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Intervention With Omega Fatty Acids in High-risk Patients

2016-01-07 10:08:23 | BioPortfolio

Summary

In order to reduce cardiovascular risk, current European guidelines recommend a diet low on saturated fatty acid through replacement with polyunsaturated fatty acids (PUFA). Polyunsaturated fatty acids can be classified into omega-3 and omega-6. However the results from recent meta-analyses investigating coronary risk outcomes did not clearly support a low intake of saturated fatty acids and a high intake of omega-3 or omega-6. The aim of this study is to investigate the short term effects of a high intake of PUFAs on microvascular function, lipids, inflammation and other cardiovascular risk factors in inactive patients with increased waistline.

Study Design

Allocation: Randomized, Endpoint Classification: Efficacy Study, Intervention Model: Crossover Assignment, Masking: Double Blind (Subject, Investigator, Outcomes Assessor), Primary Purpose: Prevention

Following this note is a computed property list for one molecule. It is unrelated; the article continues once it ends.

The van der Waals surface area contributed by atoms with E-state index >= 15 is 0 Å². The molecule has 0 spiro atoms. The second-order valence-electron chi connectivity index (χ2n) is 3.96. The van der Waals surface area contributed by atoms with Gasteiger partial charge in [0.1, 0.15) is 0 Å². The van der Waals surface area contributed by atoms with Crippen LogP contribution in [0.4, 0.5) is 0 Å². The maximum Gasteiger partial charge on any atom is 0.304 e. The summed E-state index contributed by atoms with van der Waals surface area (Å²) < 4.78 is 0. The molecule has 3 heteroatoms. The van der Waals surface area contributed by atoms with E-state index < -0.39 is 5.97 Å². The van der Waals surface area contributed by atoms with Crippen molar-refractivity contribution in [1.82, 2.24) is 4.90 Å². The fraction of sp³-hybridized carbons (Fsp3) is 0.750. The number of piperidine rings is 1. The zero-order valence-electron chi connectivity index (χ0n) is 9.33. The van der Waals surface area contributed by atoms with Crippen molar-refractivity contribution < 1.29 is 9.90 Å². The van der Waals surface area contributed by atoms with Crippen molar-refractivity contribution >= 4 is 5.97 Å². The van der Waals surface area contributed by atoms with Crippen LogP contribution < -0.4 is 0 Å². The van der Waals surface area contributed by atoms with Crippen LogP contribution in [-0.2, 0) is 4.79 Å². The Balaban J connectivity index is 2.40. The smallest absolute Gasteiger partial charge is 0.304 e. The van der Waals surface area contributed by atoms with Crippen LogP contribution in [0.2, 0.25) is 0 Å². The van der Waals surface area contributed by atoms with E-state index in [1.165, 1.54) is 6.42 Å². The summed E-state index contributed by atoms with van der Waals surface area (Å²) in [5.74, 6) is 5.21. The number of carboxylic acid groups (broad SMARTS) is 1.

Conditions

Cardiovascular Disease

Intervention

Omega-3 Fatty Acid, Omega-6 Fatty Acid

Status

Active, not recruiting

Source

Haukeland University Hospital

Results (where available)

View Results

Links

Published on BioPortfolio: 2016-01-07T10:08:23-0500

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Medical and Biotech [MESH] Definitions

FATTY ACIDS which have the first unsaturated bond in the sixth position from the omega carbon. A typical American diet tends to contain substantially more omega-6 than OMEGA-3 FATTY ACIDS.

A group of fatty acids, often of marine origin, which have the first unsaturated bond in the third position from the omega carbon. These fatty acids are believed to reduce serum triglycerides, prevent insulin resistance, improve lipid profile, prolong bleeding times, reduce platelet counts, and decrease platelet adhesiveness.

An omega-6 fatty acid produced in the body as the delta 6-desaturase metabolite of linoleic acid. It is converted to dihomo-gamma-linolenic acid, a biosynthetic precursor of monoenoic prostaglandins such as PGE1. (From Merck Index, 11th ed)

A 20-carbon branched chain fatty acid. In phytanic acid storage disease (REFSUM DISEASE) this lipid may comprise as much as 30% of the total fatty acids of the plasma. This is due to a phytanic acid alpha-hydroxylase deficiency.

An unsaturated fatty acid that is the most widely distributed and abundant fatty acid in nature. It is used commercially in the preparation of oleates and lotions, and as a pharmaceutical solvent. (Stedman, 26th ed)

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